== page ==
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How To Get Cat Urine Smell & Stains Out of Clothes: 4 Simple Steps

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By Nicole Cosgrove

Laundry hanging from a clothesline

A cat’s urine tends to be more concentrated than that of other pets. On top of that, when bacteria start to decompose the urea in the urine, it releases an upsetting ammonia-like smell.

Although the reason is unclear, different washing methods of cat urine have varying levels of effectiveness for different cat owners. Therefore, we’ve listed several methods that can help remove urine smell and stains from fabrics.


How to Get Cat Urine Smell Out of Fabric

When getting rid of urine stains and smells, the goal is to break down the composition of urea before bacteria can start to decompose it. The most effective way to remove urine from fabric is to pretreat and soak the soiled fabric and then run it through a wash cycle.

Make sure to follow these steps for the best chances of successfully removing cat urine smells and stains.

1. Pretreatment

One of the most effective things you can do is treat the fabric immediately after the incident occurs. This prevents the urine from deeply setting into the fibers and keeps bacteria from getting to the urea. Take the fabric and rinse the stained spot under cool water. Resist the urge to scrub because this can push the urine deeper into the fabric.

Whatever you do, don’t skip pretreatment. If you put soiled clothes directly through a wash cycle, the urine will mix with the water to become further integrated with the fabrics. It’ll also spread to other garments, so you’ll end up with more clothes that smell like cat urine. Also, avoid using ammonia. Since the scent is similar to old cat urine, your cat may pee on the same fabric.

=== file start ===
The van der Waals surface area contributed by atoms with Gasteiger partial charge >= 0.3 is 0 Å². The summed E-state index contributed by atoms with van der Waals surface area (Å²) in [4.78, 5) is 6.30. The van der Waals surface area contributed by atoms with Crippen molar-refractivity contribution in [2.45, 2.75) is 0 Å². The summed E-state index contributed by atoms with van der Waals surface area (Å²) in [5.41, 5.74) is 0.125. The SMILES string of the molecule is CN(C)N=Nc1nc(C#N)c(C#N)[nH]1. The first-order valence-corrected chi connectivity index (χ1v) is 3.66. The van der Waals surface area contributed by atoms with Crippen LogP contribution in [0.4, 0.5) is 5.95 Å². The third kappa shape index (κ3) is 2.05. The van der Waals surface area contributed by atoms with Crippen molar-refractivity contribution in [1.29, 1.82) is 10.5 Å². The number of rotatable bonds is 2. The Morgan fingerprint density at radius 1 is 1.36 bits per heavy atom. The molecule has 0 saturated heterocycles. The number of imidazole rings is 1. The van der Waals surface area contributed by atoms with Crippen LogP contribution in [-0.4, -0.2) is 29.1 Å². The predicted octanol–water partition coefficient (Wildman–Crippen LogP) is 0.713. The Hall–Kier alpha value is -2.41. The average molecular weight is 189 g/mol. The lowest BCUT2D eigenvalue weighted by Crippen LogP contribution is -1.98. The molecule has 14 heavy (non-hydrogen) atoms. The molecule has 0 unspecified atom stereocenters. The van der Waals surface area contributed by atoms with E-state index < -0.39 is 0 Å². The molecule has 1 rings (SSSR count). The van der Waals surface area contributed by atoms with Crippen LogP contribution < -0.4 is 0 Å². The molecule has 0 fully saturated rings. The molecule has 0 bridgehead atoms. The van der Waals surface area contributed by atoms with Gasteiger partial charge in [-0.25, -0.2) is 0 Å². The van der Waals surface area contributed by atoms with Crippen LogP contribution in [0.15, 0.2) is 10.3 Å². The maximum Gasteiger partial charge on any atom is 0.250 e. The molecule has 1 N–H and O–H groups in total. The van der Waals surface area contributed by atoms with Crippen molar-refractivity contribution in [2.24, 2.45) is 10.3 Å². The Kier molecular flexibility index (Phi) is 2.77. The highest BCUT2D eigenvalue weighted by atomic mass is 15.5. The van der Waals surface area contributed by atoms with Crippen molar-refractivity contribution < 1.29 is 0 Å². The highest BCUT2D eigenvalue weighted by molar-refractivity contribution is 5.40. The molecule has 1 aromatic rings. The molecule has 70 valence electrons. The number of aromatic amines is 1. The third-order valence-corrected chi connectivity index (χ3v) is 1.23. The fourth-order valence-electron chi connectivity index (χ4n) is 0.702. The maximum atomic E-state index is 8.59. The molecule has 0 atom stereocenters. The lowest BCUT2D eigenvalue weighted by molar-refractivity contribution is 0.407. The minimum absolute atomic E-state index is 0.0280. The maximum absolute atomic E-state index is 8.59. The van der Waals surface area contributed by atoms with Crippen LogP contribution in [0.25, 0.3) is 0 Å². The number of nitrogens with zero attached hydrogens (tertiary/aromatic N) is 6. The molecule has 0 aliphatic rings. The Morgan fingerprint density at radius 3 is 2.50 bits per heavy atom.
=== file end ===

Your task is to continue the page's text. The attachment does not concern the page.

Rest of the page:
Another cleaning product to avoid is bleach. Cat urine mixed with bleach can cause a chemical reaction that releases toxic gasses.

laundry detergent
Image By: New Africa, Shutterstock

2. At-Home Pretreatment Options

There are a couple of at-home remedies that you can try to remove cat urine stains and smells.

Baking Soda Mixture

First, you can try using baking soda and water. In a small bowl, pour out enough baking soda to cover the stained area on the fabric. Then, mix in a little bit of water incrementally until you create a paste.

Once you have a paste, scoop it out of the bowl and completely cover the stained area with it. Leave the paste on the stain for 15 to 20 minutes. After the time elapses, rinse off the paste and let the fabric air dry.

Salt Mixture

Another method is to use table salt, white vinegar, and borax powder. Mix equal parts of these three ingredients and use amounts that completely submerge the soiled clothes.

Once you’ve mixed these three ingredients, soak the clothes in the mixture and let it sit for 5 to 10 minutes. Once 10 minutes are up, rinse the clothes and let them air dry.

Vinegar Mixture

If you’re specifically trying to get rid of the urine smell, you can try using a white vinegar or hydrogen peroxide soak. Since white vinegar is an acid, it can damage some fabrics. So, make sure to spot-test vinegar before completely submerging the fabric in it. You can also dilute the vinegar by mixing one part water and one part vinegar.

As an acid, white vinegar will help break down alkaline salt found in cat urine that’s been sitting out for a while.

Hydrogen Peroxide

Soaking clothes in hydrogen peroxide can also help remove odors. If the strength of the hydrogen peroxide is at about 3%, it shouldn’t cause damage to your clothes. If you notice that the hydrogen peroxide is evaporating quickly, you can try covering it in plastic wrap to slow down evaporation.